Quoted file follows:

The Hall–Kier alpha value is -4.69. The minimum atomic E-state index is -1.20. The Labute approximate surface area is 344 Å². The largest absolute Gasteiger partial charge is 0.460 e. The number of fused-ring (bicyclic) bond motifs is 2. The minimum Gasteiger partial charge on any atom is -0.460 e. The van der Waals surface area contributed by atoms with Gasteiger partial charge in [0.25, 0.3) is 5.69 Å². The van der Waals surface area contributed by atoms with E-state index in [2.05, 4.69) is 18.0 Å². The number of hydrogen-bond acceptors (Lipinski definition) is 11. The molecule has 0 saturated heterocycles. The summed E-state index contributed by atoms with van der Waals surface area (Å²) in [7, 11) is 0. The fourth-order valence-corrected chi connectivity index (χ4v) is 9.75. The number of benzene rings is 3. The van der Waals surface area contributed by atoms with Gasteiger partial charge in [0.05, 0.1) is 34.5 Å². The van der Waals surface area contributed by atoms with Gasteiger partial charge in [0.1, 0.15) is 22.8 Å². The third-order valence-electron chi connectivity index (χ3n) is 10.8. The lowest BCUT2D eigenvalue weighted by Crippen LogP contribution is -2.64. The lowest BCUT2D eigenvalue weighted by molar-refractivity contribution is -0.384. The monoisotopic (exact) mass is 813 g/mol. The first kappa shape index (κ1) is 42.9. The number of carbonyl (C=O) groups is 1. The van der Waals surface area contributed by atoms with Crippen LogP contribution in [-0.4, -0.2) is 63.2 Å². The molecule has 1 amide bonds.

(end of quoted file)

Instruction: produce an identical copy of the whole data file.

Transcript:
The Hall–Kier alpha value is -4.69. The minimum atomic E-state index is -1.20. The Labute approximate surface area is 344 Å². The largest absolute Gasteiger partial charge is 0.460 e. The number of fused-ring (bicyclic) bond motifs is 2. The minimum Gasteiger partial charge on any atom is -0.460 e. The van der Waals surface area contributed by atoms with Gasteiger partial charge in [0.25, 0.3) is 5.69 Å². The van der Waals surface area contributed by atoms with E-state index in [2.05, 4.69) is 18.0 Å². The number of hydrogen-bond acceptors (Lipinski definition) is 11. The molecule has 0 saturated heterocycles. The summed E-state index contributed by atoms with van der Waals surface area (Å²) in [7, 11) is 0. The fourth-order valence-corrected chi connectivity index (χ4v) is 9.75. The number of benzene rings is 3. The van der Waals surface area contributed by atoms with Gasteiger partial charge in [0.05, 0.1) is 34.5 Å². The van der Waals surface area contributed by atoms with Gasteiger partial charge in [0.1, 0.15) is 22.8 Å². The third-order valence-electron chi connectivity index (χ3n) is 10.8. The lowest BCUT2D eigenvalue weighted by Crippen LogP contribution is -2.64. The lowest BCUT2D eigenvalue weighted by molar-refractivity contribution is -0.384. The monoisotopic (exact) mass is 813 g/mol. The first kappa shape index (κ1) is 42.9. The number of carbonyl (C=O) groups is 1. The van der Waals surface area contributed by atoms with Crippen LogP contribution in [-0.4, -0.2) is 63.2 Å². The molecule has 1 amide bonds.